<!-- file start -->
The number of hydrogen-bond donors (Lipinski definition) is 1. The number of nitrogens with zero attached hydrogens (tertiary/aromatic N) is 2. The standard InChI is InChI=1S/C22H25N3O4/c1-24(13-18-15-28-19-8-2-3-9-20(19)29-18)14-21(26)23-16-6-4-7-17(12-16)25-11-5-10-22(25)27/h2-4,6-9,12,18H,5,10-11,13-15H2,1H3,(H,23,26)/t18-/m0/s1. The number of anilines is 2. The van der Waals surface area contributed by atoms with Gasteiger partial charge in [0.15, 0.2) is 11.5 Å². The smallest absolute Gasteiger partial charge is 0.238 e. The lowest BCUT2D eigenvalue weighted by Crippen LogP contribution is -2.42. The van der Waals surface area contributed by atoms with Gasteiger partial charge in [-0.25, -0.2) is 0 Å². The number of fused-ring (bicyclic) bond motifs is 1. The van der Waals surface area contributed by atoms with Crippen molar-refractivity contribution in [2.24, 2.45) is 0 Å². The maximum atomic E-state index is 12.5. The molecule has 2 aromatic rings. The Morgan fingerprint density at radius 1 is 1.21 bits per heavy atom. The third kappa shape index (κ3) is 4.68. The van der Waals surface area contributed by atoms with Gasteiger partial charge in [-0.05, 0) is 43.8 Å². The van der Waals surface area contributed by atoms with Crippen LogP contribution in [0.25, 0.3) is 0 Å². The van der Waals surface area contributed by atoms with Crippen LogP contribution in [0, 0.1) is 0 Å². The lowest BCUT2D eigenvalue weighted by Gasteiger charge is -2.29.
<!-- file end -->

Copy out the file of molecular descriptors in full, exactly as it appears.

The number of hydrogen-bond donors (Lipinski definition) is 1. The number of nitrogens with zero attached hydrogens (tertiary/aromatic N) is 2. The standard InChI is InChI=1S/C22H25N3O4/c1-24(13-18-15-28-19-8-2-3-9-20(19)29-18)14-21(26)23-16-6-4-7-17(12-16)25-11-5-10-22(25)27/h2-4,6-9,12,18H,5,10-11,13-15H2,1H3,(H,23,26)/t18-/m0/s1. The number of anilines is 2. The van der Waals surface area contributed by atoms with Gasteiger partial charge in [0.15, 0.2) is 11.5 Å². The smallest absolute Gasteiger partial charge is 0.238 e. The lowest BCUT2D eigenvalue weighted by Crippen LogP contribution is -2.42. The van der Waals surface area contributed by atoms with Gasteiger partial charge in [-0.25, -0.2) is 0 Å². The number of fused-ring (bicyclic) bond motifs is 1. The van der Waals surface area contributed by atoms with Crippen molar-refractivity contribution in [2.24, 2.45) is 0 Å². The maximum atomic E-state index is 12.5. The molecule has 2 aromatic rings. The Morgan fingerprint density at radius 1 is 1.21 bits per heavy atom. The third kappa shape index (κ3) is 4.68. The van der Waals surface area contributed by atoms with Gasteiger partial charge in [-0.05, 0) is 43.8 Å². The van der Waals surface area contributed by atoms with Crippen LogP contribution in [0.25, 0.3) is 0 Å². The van der Waals surface area contributed by atoms with Crippen LogP contribution in [0, 0.1) is 0 Å². The lowest BCUT2D eigenvalue weighted by Gasteiger charge is -2.29.